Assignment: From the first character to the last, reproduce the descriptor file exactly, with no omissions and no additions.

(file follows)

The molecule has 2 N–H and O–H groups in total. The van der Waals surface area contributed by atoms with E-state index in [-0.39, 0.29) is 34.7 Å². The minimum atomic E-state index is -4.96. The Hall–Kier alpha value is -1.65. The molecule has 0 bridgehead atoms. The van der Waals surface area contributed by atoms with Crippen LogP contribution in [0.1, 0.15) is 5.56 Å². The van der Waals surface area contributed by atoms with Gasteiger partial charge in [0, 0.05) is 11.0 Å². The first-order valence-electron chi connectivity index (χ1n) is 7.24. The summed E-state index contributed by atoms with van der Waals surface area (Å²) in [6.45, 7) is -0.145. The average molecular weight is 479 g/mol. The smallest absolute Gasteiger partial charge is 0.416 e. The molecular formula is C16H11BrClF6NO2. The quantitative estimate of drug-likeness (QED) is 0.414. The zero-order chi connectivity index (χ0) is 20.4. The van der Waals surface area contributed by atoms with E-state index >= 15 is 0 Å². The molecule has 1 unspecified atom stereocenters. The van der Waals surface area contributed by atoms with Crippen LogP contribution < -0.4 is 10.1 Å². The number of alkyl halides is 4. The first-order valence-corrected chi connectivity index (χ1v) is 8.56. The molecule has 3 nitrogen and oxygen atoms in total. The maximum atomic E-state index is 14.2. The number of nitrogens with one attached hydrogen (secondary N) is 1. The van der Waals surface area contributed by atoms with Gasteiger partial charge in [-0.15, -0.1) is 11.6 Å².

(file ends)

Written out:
The molecule has 2 N–H and O–H groups in total. The van der Waals surface area contributed by atoms with E-state index in [-0.39, 0.29) is 34.7 Å². The minimum atomic E-state index is -4.96. The Hall–Kier alpha value is -1.65. The molecule has 0 bridgehead atoms. The van der Waals surface area contributed by atoms with Crippen LogP contribution in [0.1, 0.15) is 5.56 Å². The van der Waals surface area contributed by atoms with Gasteiger partial charge in [0, 0.05) is 11.0 Å². The first-order valence-electron chi connectivity index (χ1n) is 7.24. The summed E-state index contributed by atoms with van der Waals surface area (Å²) in [6.45, 7) is -0.145. The average molecular weight is 479 g/mol. The smallest absolute Gasteiger partial charge is 0.416 e. The molecular formula is C16H11BrClF6NO2. The quantitative estimate of drug-likeness (QED) is 0.414. The zero-order chi connectivity index (χ0) is 20.4. The van der Waals surface area contributed by atoms with E-state index >= 15 is 0 Å². The molecule has 1 unspecified atom stereocenters. The van der Waals surface area contributed by atoms with Crippen LogP contribution < -0.4 is 10.1 Å². The number of alkyl halides is 4. The first-order valence-corrected chi connectivity index (χ1v) is 8.56. The molecule has 3 nitrogen and oxygen atoms in total. The maximum atomic E-state index is 14.2. The number of nitrogens with one attached hydrogen (secondary N) is 1. The van der Waals surface area contributed by atoms with Gasteiger partial charge in [-0.15, -0.1) is 11.6 Å².